Obesity, tastes and consumption: integrating eating norms and social membership.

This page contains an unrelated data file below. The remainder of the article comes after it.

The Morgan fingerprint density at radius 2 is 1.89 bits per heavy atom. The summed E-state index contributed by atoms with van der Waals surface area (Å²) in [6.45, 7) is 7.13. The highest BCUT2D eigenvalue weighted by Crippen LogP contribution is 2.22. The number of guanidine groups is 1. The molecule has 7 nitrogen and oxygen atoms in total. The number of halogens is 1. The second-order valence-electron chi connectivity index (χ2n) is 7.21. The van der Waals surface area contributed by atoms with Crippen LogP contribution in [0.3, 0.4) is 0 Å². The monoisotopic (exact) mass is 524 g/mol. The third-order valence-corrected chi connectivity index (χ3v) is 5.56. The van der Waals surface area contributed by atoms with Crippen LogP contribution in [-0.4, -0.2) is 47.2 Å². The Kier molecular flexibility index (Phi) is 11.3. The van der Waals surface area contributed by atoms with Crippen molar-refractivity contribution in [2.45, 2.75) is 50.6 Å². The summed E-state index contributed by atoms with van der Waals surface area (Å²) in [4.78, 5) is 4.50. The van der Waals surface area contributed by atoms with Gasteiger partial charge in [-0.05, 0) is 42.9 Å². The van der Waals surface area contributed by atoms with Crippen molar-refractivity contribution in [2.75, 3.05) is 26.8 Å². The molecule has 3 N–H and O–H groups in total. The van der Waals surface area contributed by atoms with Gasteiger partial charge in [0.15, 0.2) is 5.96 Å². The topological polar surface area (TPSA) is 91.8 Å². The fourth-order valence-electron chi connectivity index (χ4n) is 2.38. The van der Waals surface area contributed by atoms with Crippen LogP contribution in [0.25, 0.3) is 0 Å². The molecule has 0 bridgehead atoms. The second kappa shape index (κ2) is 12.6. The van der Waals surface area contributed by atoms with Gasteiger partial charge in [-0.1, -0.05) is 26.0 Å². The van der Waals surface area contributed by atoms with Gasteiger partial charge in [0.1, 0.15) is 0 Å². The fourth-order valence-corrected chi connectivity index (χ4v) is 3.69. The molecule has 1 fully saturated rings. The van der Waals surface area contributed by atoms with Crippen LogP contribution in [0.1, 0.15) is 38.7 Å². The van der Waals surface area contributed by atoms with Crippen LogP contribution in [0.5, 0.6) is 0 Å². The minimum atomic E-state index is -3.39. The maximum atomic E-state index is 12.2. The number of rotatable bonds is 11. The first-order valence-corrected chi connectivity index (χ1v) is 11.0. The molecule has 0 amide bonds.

How people integrate prescriptive eating and corpulence norms is analyzed on the basis of 85 semi-directive interviews of persons residing in France and in connection with Halbwachs’ studies of consumption. The article presents the factors involved in integrating prescriptions and shows the maintenance of a strong social hierarchy characterized by an opposition between privileged social categories and modest ones. It also brings to light social inequalities with regard to norm construction, and the complexity of the intermediate echelons, torn between submission to normative pressure and a kind of “popular” reaction against those norms. Debating Bourdieu’s analyses, it shows that members of privileged categories are subjected to healthy-eating imperatives that involve what may be called a “taste for necessity”, wherein constraints are generated by moral rather than economic imperatives, whereas members of more modest social categories are now expressing a “taste for freedom” in the way they eat, a “taste” from which health concerns are absent. This reading of the social order by way of consumption practices is then enriched by reference to Halbwachs’ studies: norm production and integration capability are revealing of social-class membership, and food consumption constitutes a space wherein class-specific tastes and identities are forged – tastes and identities with which current public health norms for eating may well collide.